Photo, left; from left — Sedric Granger Jr. ’20 (New Albany Middle School, New Salem Baptist Church), Mr. Wil Haygood, Joe Kimeu ’20 (St. Paul School, Vineyard Columbus Church) and Cherod Bowens ’22 (All Saints Academy, Christ the King Parish).
Acclaimed author and journalist, Wil Haygood, shared several stories about civil rights and race relations in a presentation to the student body and staff of St. Charles Preparatory School on October 15th in the school’s Robert C. Walter Student Commons. What did Haygood want the students to take away from his presentation? “The understanding,” he said, that “while we live in a very special country, it will always need new ways of thinking, young energy, fortitude and human grace.”
Haygood, who grew up on the east side of Columbus, related stories of his youth, reporting on Nelson Mandela’s release from a South African prison; the Washington Post article on African-American Eugene Allen entitled “A Butler Well Served by This Election,” which inspired the renowned movies, “The Butler”; and his latest book, “Tigerland: 1968-1969; A City Divided, a Nation Torn Apart, and a Magical Season of Healing” about East High School winning state championships in basketball and baseball in the midst of great racial unrest in the city and country.
Photo, from left — Denim Craig ’22 (St. Mary German Village School, First Church of God), Joe Umba ’20 (Columbus International School, Branham Tabernacle Church), Isaiah Wilkins ’22 (Art Impact School, New Birth Christian Ministries), Mr. Haygood, Steven Miller ’77 (St. Charles Advisory Board member and founder of the school’s “My Brother’s Keeper” program), Roland Rowe ‘201 (Baldwin Jr. High School, Gethsemane United Methodist Church), Arthur Hurst ’20 (Oakstone Academy, Good Shepherd Baptist Church) and Osita Anekwe ’20 (Columbus Collegiate Academy, First Church of God).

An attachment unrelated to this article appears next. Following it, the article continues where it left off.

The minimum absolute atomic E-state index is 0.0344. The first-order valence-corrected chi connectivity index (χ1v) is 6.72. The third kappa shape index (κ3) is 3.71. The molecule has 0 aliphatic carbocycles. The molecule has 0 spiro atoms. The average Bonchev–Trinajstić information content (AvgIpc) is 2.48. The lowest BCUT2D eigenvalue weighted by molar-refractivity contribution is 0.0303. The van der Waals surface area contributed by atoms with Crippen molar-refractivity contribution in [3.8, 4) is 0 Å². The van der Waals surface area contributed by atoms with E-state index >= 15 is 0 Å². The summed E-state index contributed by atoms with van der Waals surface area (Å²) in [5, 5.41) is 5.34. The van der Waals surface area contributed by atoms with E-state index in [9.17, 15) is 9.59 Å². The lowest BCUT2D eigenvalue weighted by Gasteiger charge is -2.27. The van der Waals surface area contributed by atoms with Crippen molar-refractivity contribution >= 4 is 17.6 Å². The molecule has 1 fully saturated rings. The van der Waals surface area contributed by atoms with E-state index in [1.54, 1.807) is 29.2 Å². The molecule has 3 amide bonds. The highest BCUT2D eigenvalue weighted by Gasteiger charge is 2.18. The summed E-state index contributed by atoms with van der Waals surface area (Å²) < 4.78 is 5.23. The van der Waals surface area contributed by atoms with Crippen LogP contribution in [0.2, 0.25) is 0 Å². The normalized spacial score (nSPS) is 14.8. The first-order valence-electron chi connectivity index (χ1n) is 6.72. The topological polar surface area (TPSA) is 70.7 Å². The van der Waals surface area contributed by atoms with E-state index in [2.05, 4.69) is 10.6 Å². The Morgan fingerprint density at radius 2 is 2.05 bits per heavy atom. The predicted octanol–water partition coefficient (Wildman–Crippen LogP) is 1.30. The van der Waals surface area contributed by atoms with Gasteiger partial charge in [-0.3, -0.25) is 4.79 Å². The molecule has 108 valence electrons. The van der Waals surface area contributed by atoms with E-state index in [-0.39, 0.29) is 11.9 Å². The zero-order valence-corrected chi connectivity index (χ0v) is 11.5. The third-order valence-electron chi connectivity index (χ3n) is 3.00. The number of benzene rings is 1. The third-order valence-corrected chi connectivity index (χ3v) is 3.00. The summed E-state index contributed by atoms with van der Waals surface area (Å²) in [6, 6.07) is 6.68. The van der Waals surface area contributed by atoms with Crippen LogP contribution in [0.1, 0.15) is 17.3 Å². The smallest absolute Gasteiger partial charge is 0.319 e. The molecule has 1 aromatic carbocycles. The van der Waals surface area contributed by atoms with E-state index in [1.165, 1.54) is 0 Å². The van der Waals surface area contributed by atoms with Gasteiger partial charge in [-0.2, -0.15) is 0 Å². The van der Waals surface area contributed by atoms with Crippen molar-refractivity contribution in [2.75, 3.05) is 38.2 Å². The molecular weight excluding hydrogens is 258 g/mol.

Mr. Haygood began his presentation by thanking Bob and Peggy Walter, who sponsored his vist to St. Charles, “for their invitation and profound generosity in the fields of art and higher learning in this city. They are truly special people.”
Wil grew up on the Est side of Columbus. He related about during his childhood that his family never had a car. His father did not live with them and his mother could not afford one. So he either had to walk or use public transportation to get anywhere. Later when he became a newspaper reporter, he told his editors that he hoped to have the opportunity to travel. He got such an opportunity at the Boston Globe when he was asked to go to South Africa. There were whispers that Nelson Mandela might be released from prison after 27 years in confinement for the sole reason that he wanted freedom for the black people of South Africa. He wanted his country free from discrimination, brutality and racism. “So here’s a guy who used to catch a city bus flying on a jet to Johannesburg, South Africa, for his newspaper. He noted that one of the challenges facing as journalist is covering stories in places you’ve never been, The first thing he would do is try and make friends with locals who ‘knew the lay of the land.”
Photo, from left — Mr. Haygood speaks with Nelson Gordon ’23 (St. Catharine School, New Salem Baptist Church), Xavier Isbell ’23 (Immaculate Conception School, Immaculate Conception Parish) and Nahom Tewolde ’23 (St. Pius X School, Columbus Debre Berhan Selaisse Etheopian Orthodox Church).